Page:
The girl gave him a hard look. “Well, I c’n tell that,” she said. “You don’t talk like us ’round here. But I never met Miss Caroline afore today either, so how’s I to know whether you know her or not?”

It was a valid point. Angus nodded.

“Anyway,” she said, “Miss Caroline says Atticus ain’t to teach me reading no more. When he ain’t never taught me anyways. I been reading for as long as I c’n remember.” Her face scrunched up just a little then, but she quickly regained her composure.

“Miss Caroline says I’m to tell Atticus not to teach me no more. And that he taught me wrong anyways. And I don’t want to tell him so.”

Angus thought he’d like a word with Miss Caroline sometime. But he also knew that the Miss Carolines never had any real power or say, once you got out of school and into the world. You could even feel sorry for all the Miss Carolines if the mood caught you right.

So he asked, “Who’s Atticus?”

“He’s my father.”

“I see,” he said. Angus thought for a bit. The girl waited in companionable silence.

“The first piece of advice I’m going to give you,” he said, “is to follow me over here, under the shade of this tree. There we are. Much better, don’t you think?”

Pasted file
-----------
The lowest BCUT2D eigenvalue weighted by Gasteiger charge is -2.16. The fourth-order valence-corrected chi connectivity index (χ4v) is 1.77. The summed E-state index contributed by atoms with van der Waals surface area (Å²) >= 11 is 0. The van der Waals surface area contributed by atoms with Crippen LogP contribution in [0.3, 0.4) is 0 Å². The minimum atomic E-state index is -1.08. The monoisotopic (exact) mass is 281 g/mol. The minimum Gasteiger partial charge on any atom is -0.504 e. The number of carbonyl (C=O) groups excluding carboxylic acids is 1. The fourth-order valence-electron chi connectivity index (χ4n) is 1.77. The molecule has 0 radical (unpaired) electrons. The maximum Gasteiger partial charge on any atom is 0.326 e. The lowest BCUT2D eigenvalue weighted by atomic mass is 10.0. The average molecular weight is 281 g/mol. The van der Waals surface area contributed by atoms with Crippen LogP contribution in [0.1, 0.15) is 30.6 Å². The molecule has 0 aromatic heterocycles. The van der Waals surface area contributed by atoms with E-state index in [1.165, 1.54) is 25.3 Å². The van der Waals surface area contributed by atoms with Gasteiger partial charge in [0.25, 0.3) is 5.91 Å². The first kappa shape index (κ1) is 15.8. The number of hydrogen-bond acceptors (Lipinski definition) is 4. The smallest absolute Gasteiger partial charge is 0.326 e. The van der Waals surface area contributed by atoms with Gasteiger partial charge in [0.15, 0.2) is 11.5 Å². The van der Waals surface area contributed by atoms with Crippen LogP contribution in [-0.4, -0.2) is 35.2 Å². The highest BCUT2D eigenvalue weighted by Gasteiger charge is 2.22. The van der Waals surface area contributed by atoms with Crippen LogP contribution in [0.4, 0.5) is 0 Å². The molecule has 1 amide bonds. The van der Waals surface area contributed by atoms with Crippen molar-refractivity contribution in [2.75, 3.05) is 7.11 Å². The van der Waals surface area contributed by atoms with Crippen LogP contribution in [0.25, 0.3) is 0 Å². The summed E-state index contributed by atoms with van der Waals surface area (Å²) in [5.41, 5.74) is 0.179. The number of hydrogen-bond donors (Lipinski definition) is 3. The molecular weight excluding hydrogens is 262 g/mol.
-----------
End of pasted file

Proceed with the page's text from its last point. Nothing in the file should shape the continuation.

She nodded very seriously.

“If you’re going to be giving advice on a hot day, you might just as well do it in the shade. Now. About the situation with your fa- with Atticus. Do you think he’ll be angry with you?”

“No.”

“With Miss Caroline?”

“No. Atticus don’t really get too angry.”

Angus thought he might like Atticus very much. It was a shame he couldn’t meet him.

“So what is it exactly you’re worried about, then?”

“I just don’t . . . I don’t want to say he done taught me wrong. It might hurt his feelings.”

Angus thought he liked this girl too. And that Atticus had done a fine job of teaching her, reading or not.

“Here is what I would suggest,” he said. “Go on home. Get yourself a little something to eat. Like standing in the shade instead of the sun, it’s better to do things when you’re not hungry than when you are. And when Atticus gets home, wait till he’s eaten supper, too, and had a rest. And then just tell him. I’m sure he’ll understand.”

The girl looked hopeful at first, then quickly doubtful.

“And how’n you know that, mister? You know Atticus?”

“I don’t,” said Angus, smiling. “But I know some like him, I think. And I believe he will understand.”

The girl nodded, and hugged her books close to her chest, and said, “I’d best be gettin’ home then.”

“Yes, I guess you’d better,” said Angus. He tipped his hat to her. “It has been a pleasure.”

And off she went. Angus walked on, hands in his pockets, whistling a little song.

. . .To be continued . . .

(with apologies to Miss Harper Lee, author of To Kill a Mockingbird, for borrowing Scout and Atticus here)

If you’re a lawyer who reads the ABA Journal, you know Angus.

I met him about twenty years ago, when my dad, who knew I was thinking about law school, gave me a subscription to the ABA Journal for Christmas one year.  It wasn’t the convertible I was hoping for, but ultimately I got a lot more mileage out of it.  (You like what I did there?)